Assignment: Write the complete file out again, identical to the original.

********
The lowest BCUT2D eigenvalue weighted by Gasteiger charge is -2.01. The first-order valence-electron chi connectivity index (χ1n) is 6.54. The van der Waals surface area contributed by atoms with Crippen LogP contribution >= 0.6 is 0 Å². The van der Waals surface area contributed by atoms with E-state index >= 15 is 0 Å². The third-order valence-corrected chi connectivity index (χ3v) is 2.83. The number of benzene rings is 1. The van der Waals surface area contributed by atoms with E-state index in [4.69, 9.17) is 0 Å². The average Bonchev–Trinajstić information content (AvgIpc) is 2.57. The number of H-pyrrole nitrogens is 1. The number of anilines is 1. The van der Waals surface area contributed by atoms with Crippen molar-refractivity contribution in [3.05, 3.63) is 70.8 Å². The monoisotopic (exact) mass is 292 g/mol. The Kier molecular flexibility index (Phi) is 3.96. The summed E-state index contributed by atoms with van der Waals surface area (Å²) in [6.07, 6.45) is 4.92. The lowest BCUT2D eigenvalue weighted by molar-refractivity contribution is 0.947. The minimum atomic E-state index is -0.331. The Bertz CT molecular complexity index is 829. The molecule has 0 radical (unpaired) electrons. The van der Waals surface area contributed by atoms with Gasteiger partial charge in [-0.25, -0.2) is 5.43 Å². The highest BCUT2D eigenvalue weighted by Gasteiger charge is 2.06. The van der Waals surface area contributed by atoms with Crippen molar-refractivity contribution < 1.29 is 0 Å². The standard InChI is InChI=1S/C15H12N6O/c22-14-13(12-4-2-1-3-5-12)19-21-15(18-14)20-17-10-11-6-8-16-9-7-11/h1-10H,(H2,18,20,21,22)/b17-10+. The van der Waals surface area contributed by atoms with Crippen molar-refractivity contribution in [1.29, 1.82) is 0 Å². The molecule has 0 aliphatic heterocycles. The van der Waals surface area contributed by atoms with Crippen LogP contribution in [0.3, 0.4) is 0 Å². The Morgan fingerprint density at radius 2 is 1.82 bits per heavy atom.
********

The lowest BCUT2D eigenvalue weighted by Gasteiger charge is -2.01. The first-order valence-electron chi connectivity index (χ1n) is 6.54. The van der Waals surface area contributed by atoms with Crippen LogP contribution >= 0.6 is 0 Å². The van der Waals surface area contributed by atoms with E-state index >= 15 is 0 Å². The third-order valence-corrected chi connectivity index (χ3v) is 2.83. The number of benzene rings is 1. The van der Waals surface area contributed by atoms with E-state index in [4.69, 9.17) is 0 Å². The average Bonchev–Trinajstić information content (AvgIpc) is 2.57. The number of H-pyrrole nitrogens is 1. The number of anilines is 1. The van der Waals surface area contributed by atoms with Crippen molar-refractivity contribution in [3.05, 3.63) is 70.8 Å². The monoisotopic (exact) mass is 292 g/mol. The Kier molecular flexibility index (Phi) is 3.96. The summed E-state index contributed by atoms with van der Waals surface area (Å²) in [6.07, 6.45) is 4.92. The lowest BCUT2D eigenvalue weighted by molar-refractivity contribution is 0.947. The minimum atomic E-state index is -0.331. The Bertz CT molecular complexity index is 829. The molecule has 0 radical (unpaired) electrons. The van der Waals surface area contributed by atoms with Gasteiger partial charge in [-0.25, -0.2) is 5.43 Å². The highest BCUT2D eigenvalue weighted by Gasteiger charge is 2.06. The van der Waals surface area contributed by atoms with Crippen molar-refractivity contribution < 1.29 is 0 Å². The standard InChI is InChI=1S/C15H12N6O/c22-14-13(12-4-2-1-3-5-12)19-21-15(18-14)20-17-10-11-6-8-16-9-7-11/h1-10H,(H2,18,20,21,22)/b17-10+. The van der Waals surface area contributed by atoms with Crippen molar-refractivity contribution in [1.29, 1.82) is 0 Å². The molecule has 0 aliphatic heterocycles. The van der Waals surface area contributed by atoms with Crippen LogP contribution in [0.3, 0.4) is 0 Å². The Morgan fingerprint density at radius 2 is 1.82 bits per heavy atom.